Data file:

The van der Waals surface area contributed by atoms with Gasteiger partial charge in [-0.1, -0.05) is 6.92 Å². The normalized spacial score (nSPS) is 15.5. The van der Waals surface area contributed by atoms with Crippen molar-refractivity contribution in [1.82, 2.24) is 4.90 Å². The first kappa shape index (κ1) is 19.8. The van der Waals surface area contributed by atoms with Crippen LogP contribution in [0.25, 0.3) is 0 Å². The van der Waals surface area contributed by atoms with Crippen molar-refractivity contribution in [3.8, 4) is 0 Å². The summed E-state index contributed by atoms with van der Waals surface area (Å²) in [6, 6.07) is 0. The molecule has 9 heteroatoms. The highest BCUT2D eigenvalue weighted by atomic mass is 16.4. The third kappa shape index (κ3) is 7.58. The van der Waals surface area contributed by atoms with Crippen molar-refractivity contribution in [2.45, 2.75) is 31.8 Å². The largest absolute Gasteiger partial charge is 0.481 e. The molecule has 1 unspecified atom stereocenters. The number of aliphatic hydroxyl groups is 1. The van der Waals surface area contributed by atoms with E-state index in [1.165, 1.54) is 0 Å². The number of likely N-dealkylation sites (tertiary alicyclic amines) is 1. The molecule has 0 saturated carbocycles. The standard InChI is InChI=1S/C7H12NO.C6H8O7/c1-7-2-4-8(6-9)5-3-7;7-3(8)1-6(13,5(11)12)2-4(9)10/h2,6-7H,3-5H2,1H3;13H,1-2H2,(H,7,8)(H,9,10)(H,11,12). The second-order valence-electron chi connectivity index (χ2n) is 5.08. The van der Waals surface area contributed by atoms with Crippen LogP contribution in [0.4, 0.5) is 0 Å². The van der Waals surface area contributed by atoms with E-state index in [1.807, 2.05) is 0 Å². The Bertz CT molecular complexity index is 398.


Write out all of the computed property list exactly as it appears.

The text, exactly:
The van der Waals surface area contributed by atoms with Gasteiger partial charge in [-0.1, -0.05) is 6.92 Å². The normalized spacial score (nSPS) is 15.5. The van der Waals surface area contributed by atoms with Crippen molar-refractivity contribution in [1.82, 2.24) is 4.90 Å². The first kappa shape index (κ1) is 19.8. The van der Waals surface area contributed by atoms with Crippen LogP contribution in [0.25, 0.3) is 0 Å². The van der Waals surface area contributed by atoms with Crippen molar-refractivity contribution in [3.8, 4) is 0 Å². The summed E-state index contributed by atoms with van der Waals surface area (Å²) in [6, 6.07) is 0. The molecule has 9 heteroatoms. The highest BCUT2D eigenvalue weighted by atomic mass is 16.4. The third kappa shape index (κ3) is 7.58. The van der Waals surface area contributed by atoms with Crippen molar-refractivity contribution in [2.45, 2.75) is 31.8 Å². The largest absolute Gasteiger partial charge is 0.481 e. The molecule has 1 unspecified atom stereocenters. The number of aliphatic hydroxyl groups is 1. The van der Waals surface area contributed by atoms with E-state index in [1.165, 1.54) is 0 Å². The number of likely N-dealkylation sites (tertiary alicyclic amines) is 1. The molecule has 0 saturated carbocycles. The standard InChI is InChI=1S/C7H12NO.C6H8O7/c1-7-2-4-8(6-9)5-3-7;7-3(8)1-6(13,5(11)12)2-4(9)10/h2,6-7H,3-5H2,1H3;13H,1-2H2,(H,7,8)(H,9,10)(H,11,12). The second-order valence-electron chi connectivity index (χ2n) is 5.08. The van der Waals surface area contributed by atoms with Crippen LogP contribution in [0.4, 0.5) is 0 Å². The van der Waals surface area contributed by atoms with E-state index in [1.807, 2.05) is 0 Å². The Bertz CT molecular complexity index is 398.